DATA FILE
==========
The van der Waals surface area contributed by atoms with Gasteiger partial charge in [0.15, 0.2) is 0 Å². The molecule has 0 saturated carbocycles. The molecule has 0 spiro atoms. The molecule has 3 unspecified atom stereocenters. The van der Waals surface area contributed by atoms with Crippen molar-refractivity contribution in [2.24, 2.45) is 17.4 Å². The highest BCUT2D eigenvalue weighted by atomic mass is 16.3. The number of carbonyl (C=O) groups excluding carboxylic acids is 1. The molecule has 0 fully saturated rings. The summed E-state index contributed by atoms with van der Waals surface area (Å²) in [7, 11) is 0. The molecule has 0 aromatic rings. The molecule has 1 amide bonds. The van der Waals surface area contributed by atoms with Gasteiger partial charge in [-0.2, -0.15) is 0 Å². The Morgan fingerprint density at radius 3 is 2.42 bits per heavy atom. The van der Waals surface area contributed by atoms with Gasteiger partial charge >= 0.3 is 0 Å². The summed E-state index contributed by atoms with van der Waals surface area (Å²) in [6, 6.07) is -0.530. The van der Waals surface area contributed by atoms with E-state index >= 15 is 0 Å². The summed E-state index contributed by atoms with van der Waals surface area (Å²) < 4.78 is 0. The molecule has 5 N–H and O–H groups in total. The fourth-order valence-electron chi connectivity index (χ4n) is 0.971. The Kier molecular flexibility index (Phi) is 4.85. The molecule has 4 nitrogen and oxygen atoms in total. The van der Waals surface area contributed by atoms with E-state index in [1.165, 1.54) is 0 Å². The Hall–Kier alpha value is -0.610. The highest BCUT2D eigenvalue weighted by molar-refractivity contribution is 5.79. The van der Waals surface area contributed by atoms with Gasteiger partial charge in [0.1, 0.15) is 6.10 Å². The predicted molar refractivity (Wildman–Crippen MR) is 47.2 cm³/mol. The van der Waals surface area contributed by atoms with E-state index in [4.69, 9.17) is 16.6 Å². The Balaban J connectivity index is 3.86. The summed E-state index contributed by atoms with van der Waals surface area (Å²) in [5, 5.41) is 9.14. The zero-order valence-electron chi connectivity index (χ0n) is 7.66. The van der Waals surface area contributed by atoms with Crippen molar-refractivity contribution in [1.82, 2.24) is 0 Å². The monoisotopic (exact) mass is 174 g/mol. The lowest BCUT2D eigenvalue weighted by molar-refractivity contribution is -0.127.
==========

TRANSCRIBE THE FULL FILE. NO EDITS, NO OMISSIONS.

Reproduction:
The van der Waals surface area contributed by atoms with Gasteiger partial charge in [0.15, 0.2) is 0 Å². The molecule has 0 saturated carbocycles. The molecule has 0 spiro atoms. The molecule has 3 unspecified atom stereocenters. The van der Waals surface area contributed by atoms with Crippen molar-refractivity contribution in [2.24, 2.45) is 17.4 Å². The highest BCUT2D eigenvalue weighted by atomic mass is 16.3. The number of carbonyl (C=O) groups excluding carboxylic acids is 1. The molecule has 0 fully saturated rings. The summed E-state index contributed by atoms with van der Waals surface area (Å²) in [7, 11) is 0. The molecule has 0 aromatic rings. The molecule has 1 amide bonds. The van der Waals surface area contributed by atoms with Gasteiger partial charge in [-0.2, -0.15) is 0 Å². The Morgan fingerprint density at radius 3 is 2.42 bits per heavy atom. The van der Waals surface area contributed by atoms with Gasteiger partial charge >= 0.3 is 0 Å². The summed E-state index contributed by atoms with van der Waals surface area (Å²) in [6, 6.07) is -0.530. The van der Waals surface area contributed by atoms with E-state index >= 15 is 0 Å². The summed E-state index contributed by atoms with van der Waals surface area (Å²) < 4.78 is 0. The molecule has 5 N–H and O–H groups in total. The fourth-order valence-electron chi connectivity index (χ4n) is 0.971. The Kier molecular flexibility index (Phi) is 4.85. The molecule has 4 nitrogen and oxygen atoms in total. The van der Waals surface area contributed by atoms with E-state index in [1.165, 1.54) is 0 Å². The Hall–Kier alpha value is -0.610. The highest BCUT2D eigenvalue weighted by molar-refractivity contribution is 5.79. The van der Waals surface area contributed by atoms with Gasteiger partial charge in [0.1, 0.15) is 6.10 Å². The predicted molar refractivity (Wildman–Crippen MR) is 47.2 cm³/mol. The van der Waals surface area contributed by atoms with E-state index in [4.69, 9.17) is 16.6 Å². The Balaban J connectivity index is 3.86. The summed E-state index contributed by atoms with van der Waals surface area (Å²) in [5, 5.41) is 9.14. The zero-order valence-electron chi connectivity index (χ0n) is 7.66. The van der Waals surface area contributed by atoms with Crippen molar-refractivity contribution in [1.82, 2.24) is 0 Å². The monoisotopic (exact) mass is 174 g/mol. The lowest BCUT2D eigenvalue weighted by molar-refractivity contribution is -0.127.